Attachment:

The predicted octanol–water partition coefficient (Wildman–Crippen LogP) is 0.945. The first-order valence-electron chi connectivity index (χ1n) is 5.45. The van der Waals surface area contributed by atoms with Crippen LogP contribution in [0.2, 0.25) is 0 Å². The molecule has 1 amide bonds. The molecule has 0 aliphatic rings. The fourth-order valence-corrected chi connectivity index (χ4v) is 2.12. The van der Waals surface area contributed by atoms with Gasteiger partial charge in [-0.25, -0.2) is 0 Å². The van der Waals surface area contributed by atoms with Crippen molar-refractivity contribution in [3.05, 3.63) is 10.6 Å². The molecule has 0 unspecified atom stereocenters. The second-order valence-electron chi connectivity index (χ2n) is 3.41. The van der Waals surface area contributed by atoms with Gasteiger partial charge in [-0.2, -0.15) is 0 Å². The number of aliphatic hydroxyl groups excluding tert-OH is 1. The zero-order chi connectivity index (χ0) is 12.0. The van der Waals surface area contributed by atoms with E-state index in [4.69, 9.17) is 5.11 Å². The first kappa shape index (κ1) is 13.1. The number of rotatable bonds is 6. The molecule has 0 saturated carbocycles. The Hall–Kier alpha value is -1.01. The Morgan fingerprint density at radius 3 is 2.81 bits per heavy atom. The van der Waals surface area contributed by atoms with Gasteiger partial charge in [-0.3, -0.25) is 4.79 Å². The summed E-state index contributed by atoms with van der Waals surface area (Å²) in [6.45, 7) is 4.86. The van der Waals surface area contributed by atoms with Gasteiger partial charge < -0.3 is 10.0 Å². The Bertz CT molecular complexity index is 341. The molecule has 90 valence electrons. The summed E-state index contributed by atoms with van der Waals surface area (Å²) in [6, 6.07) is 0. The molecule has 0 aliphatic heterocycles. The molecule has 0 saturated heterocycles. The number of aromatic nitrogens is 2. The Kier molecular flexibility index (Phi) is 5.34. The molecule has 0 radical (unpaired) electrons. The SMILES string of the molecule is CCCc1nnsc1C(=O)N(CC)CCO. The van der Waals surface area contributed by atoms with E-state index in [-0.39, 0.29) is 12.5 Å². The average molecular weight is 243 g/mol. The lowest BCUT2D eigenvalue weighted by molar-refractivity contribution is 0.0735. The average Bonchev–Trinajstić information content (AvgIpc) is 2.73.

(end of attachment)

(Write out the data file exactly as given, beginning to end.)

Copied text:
The predicted octanol–water partition coefficient (Wildman–Crippen LogP) is 0.945. The first-order valence-electron chi connectivity index (χ1n) is 5.45. The van der Waals surface area contributed by atoms with Crippen LogP contribution in [0.2, 0.25) is 0 Å². The molecule has 1 amide bonds. The molecule has 0 aliphatic rings. The fourth-order valence-corrected chi connectivity index (χ4v) is 2.12. The van der Waals surface area contributed by atoms with Gasteiger partial charge in [-0.25, -0.2) is 0 Å². The van der Waals surface area contributed by atoms with Crippen molar-refractivity contribution in [3.05, 3.63) is 10.6 Å². The molecule has 0 unspecified atom stereocenters. The second-order valence-electron chi connectivity index (χ2n) is 3.41. The van der Waals surface area contributed by atoms with Gasteiger partial charge in [-0.2, -0.15) is 0 Å². The number of aliphatic hydroxyl groups excluding tert-OH is 1. The zero-order chi connectivity index (χ0) is 12.0. The van der Waals surface area contributed by atoms with E-state index in [4.69, 9.17) is 5.11 Å². The first kappa shape index (κ1) is 13.1. The number of rotatable bonds is 6. The molecule has 0 saturated carbocycles. The Hall–Kier alpha value is -1.01. The Morgan fingerprint density at radius 3 is 2.81 bits per heavy atom. The van der Waals surface area contributed by atoms with Gasteiger partial charge in [-0.3, -0.25) is 4.79 Å². The summed E-state index contributed by atoms with van der Waals surface area (Å²) in [6.45, 7) is 4.86. The van der Waals surface area contributed by atoms with Gasteiger partial charge < -0.3 is 10.0 Å². The Bertz CT molecular complexity index is 341. The molecule has 90 valence electrons. The summed E-state index contributed by atoms with van der Waals surface area (Å²) in [6, 6.07) is 0. The molecule has 0 aliphatic heterocycles. The molecule has 0 saturated heterocycles. The number of aromatic nitrogens is 2. The Kier molecular flexibility index (Phi) is 5.34. The molecule has 0 radical (unpaired) electrons. The SMILES string of the molecule is CCCc1nnsc1C(=O)N(CC)CCO. The van der Waals surface area contributed by atoms with E-state index in [-0.39, 0.29) is 12.5 Å². The average molecular weight is 243 g/mol. The lowest BCUT2D eigenvalue weighted by molar-refractivity contribution is 0.0735. The average Bonchev–Trinajstić information content (AvgIpc) is 2.73.